‘One thing that is quite clear is that this past year has amplified the need to better serve students at the community college level–students who are the economic engine of New York.’


Some of the CUNY schools, clockwise from top left: Borough Of Manhattan Community College, Bronx Community College, Kingsborough Community College, LaGuardia Community College, Hostos Community College and Guttman Community College.

The toll of the pandemic has most impacted community college students in the higher education system. With dwindling enrollment for continuing students, lagging recruitment for the next entering class in fall 2021, a dip in student success outcomes, and tightening budgets, faculty are working earnestly to support their students in their courses both online and in-person.

At the Stella and Charles Guttman Community College, part of the City University of New York (CUNY) system, teaching is our highest priority. Our college was built on the idea that as a collective we have to teach differently to ensure that students are able to transition to college and thrive to complete their degree within two years. Our three-year graduation rates exceed the national average. Central to this success is our strong support system and focus on teaching.

Collectively our work is driven by our Instructional Principles which ground the ways we teach: modular classrooms, all classrooms surfaces covered with whiteboards, smartboards, and laptop carts that ensure all students have a computer in almost every classroom, along with year-long professional development on teaching offered through the Center for Practice Technology and Innovation. Our reappointment, promotion, tenure, annual review, and teaching observation processes all focus on teaching.

This past year, as we continued to serve our students amidst a global pandemic, has challenged how faculty teach and do outreach to students. The toll of that work is often invisible. In what seemed like overnight, faculty transitioned their classes to a fully remote environment as New York City grappled with being the epicenter of our nation’s COVID pandemic last spring. They then spent the summer engaging in professional development to prepare for teaching this past year online. 

Faculty are the front line workers in our virtual classroom. They are often first to learn of the obstacles students are facing. What we’ve learned in our outreach to students—students missing from classes, non-responsive to online office hours, and missing assignments—is disheartening. Students describe their own hospitalizations, the death of family members, onset of long COVID illnesses in family members, job loss, increased need to work additional part-time jobs to sustain the family structure, homelessness, food insecurity, depression, anxiety and despair from a loss in human contact.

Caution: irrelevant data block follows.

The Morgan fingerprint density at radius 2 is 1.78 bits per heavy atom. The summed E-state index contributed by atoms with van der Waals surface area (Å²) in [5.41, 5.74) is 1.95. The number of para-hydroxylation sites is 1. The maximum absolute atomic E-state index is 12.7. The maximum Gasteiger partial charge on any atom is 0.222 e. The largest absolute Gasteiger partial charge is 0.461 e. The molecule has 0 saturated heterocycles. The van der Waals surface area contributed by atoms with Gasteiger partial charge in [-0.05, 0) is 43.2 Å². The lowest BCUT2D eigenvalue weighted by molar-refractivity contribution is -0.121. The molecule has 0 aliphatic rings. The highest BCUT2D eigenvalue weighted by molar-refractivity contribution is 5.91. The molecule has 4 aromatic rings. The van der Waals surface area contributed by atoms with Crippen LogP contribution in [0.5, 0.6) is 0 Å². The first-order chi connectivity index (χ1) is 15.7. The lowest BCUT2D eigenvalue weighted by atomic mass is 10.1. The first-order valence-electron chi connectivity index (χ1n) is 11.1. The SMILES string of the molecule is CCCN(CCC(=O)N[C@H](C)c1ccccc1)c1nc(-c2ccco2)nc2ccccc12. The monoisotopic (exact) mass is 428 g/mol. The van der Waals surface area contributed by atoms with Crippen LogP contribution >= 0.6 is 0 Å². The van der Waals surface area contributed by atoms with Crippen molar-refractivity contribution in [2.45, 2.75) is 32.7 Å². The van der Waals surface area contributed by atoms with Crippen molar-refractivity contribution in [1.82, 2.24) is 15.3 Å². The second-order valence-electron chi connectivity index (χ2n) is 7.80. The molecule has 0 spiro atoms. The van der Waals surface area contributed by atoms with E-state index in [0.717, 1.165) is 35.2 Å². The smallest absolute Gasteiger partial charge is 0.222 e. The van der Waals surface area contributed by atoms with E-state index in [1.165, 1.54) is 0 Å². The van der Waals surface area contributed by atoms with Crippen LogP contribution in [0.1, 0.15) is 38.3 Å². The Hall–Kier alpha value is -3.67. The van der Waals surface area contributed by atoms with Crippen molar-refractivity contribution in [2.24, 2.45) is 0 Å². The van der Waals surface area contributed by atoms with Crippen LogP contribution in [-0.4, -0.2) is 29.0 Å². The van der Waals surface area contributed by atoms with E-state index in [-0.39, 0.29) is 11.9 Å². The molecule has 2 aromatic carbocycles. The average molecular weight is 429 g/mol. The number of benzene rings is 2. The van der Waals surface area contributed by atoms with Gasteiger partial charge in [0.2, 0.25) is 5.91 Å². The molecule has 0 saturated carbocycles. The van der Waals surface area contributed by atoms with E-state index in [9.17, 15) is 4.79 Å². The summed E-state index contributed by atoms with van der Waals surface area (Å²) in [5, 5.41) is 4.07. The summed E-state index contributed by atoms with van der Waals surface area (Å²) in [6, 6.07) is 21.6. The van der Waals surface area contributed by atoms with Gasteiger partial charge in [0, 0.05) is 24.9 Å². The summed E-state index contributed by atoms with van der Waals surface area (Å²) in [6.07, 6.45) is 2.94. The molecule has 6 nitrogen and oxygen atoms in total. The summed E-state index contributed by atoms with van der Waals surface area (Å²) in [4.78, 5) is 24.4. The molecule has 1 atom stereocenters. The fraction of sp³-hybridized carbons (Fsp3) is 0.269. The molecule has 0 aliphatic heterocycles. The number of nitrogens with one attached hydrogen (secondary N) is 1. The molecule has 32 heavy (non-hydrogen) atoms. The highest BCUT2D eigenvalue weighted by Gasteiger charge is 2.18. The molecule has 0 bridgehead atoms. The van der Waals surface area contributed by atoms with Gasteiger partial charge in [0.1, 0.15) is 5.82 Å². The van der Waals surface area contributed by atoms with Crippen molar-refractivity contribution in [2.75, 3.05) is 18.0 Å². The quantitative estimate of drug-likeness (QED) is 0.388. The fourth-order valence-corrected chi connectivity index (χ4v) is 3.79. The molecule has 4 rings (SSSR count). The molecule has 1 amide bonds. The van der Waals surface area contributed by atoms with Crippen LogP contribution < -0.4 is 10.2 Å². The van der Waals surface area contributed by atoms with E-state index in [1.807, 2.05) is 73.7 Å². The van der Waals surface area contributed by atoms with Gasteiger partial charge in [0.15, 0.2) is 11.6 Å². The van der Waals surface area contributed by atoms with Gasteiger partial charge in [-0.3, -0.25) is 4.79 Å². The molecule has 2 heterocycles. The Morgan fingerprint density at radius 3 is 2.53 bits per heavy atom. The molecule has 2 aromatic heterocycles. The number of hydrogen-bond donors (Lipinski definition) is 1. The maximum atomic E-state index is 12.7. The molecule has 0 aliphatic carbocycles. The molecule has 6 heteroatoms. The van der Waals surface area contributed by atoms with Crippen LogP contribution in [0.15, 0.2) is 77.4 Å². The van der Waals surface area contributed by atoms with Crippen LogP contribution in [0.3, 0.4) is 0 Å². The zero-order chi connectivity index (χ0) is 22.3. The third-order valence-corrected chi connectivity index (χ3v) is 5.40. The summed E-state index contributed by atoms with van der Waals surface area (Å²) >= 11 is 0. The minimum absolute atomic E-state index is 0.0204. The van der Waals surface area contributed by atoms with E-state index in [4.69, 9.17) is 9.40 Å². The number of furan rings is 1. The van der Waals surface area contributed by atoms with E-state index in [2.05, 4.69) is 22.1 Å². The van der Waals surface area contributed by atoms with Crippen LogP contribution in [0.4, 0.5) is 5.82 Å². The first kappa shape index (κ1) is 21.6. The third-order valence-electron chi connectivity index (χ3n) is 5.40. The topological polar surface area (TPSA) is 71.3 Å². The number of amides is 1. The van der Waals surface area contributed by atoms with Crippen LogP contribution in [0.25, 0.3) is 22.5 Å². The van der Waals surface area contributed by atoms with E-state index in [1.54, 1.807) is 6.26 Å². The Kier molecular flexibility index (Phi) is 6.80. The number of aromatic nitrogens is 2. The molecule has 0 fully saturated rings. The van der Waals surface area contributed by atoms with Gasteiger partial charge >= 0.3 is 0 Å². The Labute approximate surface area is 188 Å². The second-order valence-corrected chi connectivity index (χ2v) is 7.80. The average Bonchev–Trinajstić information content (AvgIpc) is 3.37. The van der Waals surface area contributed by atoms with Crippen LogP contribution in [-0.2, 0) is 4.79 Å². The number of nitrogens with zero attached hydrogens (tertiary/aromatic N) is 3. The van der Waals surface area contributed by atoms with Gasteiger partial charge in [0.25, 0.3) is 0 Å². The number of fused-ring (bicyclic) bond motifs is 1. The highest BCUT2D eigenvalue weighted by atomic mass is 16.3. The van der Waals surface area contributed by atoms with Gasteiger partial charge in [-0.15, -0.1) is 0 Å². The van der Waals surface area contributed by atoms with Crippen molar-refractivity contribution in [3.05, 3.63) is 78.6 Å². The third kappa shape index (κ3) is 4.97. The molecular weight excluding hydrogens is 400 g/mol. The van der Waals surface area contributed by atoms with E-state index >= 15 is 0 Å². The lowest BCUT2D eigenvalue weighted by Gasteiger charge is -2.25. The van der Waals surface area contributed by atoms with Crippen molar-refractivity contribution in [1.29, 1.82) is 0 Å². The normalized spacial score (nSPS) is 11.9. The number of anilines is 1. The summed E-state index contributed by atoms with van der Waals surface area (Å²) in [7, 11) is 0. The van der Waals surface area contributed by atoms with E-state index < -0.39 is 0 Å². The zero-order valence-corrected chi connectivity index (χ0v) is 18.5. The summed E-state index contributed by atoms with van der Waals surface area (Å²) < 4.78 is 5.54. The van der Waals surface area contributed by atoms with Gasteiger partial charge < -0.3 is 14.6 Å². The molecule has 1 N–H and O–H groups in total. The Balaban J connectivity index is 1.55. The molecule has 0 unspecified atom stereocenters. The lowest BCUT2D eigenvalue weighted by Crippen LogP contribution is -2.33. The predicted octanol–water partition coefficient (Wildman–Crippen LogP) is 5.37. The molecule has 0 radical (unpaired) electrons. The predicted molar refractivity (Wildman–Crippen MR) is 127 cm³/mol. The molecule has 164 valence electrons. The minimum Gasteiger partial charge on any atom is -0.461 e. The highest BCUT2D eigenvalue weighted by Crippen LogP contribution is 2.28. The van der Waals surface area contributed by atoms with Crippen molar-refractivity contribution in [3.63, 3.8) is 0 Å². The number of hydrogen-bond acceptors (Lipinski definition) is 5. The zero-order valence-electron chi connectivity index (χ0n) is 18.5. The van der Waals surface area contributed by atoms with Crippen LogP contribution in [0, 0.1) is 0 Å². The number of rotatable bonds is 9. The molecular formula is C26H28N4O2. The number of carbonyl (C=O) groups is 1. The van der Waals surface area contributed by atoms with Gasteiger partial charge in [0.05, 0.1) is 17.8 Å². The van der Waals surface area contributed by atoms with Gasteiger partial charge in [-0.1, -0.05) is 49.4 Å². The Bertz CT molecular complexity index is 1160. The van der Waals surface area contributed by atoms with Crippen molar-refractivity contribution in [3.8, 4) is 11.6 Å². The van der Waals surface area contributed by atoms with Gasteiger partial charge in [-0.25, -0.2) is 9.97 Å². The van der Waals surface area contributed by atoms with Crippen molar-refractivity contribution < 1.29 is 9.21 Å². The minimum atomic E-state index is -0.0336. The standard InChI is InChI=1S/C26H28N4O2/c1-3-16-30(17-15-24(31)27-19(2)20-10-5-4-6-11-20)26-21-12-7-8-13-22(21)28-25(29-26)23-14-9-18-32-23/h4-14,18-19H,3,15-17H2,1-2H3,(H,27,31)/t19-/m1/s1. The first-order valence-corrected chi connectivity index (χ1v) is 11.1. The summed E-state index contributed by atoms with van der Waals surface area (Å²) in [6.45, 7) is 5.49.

These stories are not merely the stories of one student; often more than a third of students in a course may be facing some sort of trauma or economic instability which has impacted their ability to complete assignments. Faculty have had to pivot to ensure that course and program outcomes are met while finding ways to connect students–many of the most underserved members of the New York community–with institutional support.

The internalization of what has ensued is just now coming to the surface, as we reflect on the past year, pour over comparative data from previous years, provide space for the sharing of teaching strategies and plan for the academic year ahead. Those discussions center on the pain, loss, and trauma of being viscerally close to the stories students tell, coupled with faculty who too have gotten sick and have had to bury loved ones.

The discussions also center on the successes of students, but in an institution focused on teaching, much of the conversation needs to help faculty understand that the impact of COVID goes well beyond what they tried to do, or thought they needed to do, to help students stay on track. With thousands of emails, system flags, and round the clock outreach, often seven days a week, the reality is that even those efforts cannot alleviate the systemic economic and racial disparity that has compounded the impact of COVID on our city’s community college students. And grounded in the faculty’s commitment to equity and social justice, the lag in performance must be studied on a wider scale. And each of us, both students and faculty, must show empathy for ourselves around what we hoped to accomplish when we began this academic year.

Students, faculty, and staff need greater care as we process the trauma of COVID and how it has impacted our work. One thing that is quite clear is that this past year has amplified the need to better serve students at the community college level–students who are the economic engine of New York, and who are often the front line workers who sustained this great city through perhaps the harshest 15 months we’ve endured in decades.

There needs to be greater investment from city, state, and private sector funders to offset student cost of enrollment beyond tuition; we need more full time faculty lines and a greater pipeline for adjunct faculty to earn full time positions throughout the system; and we need support for greater infrastructure and technology to further enhance teaching. 

How could the most impacted New Yorker on the front lines of a harsh pandemic be expected to attend college now, with basic and fundamental necessities not met? Let’s be more honest about the toll of the pandemic on those who toil in the shadows to make this great city run.

Nicola Blake, Ph.D. is the dean of faculty and academic affairs and associate rofessor of English at Stella and Charles Guttman Community College.

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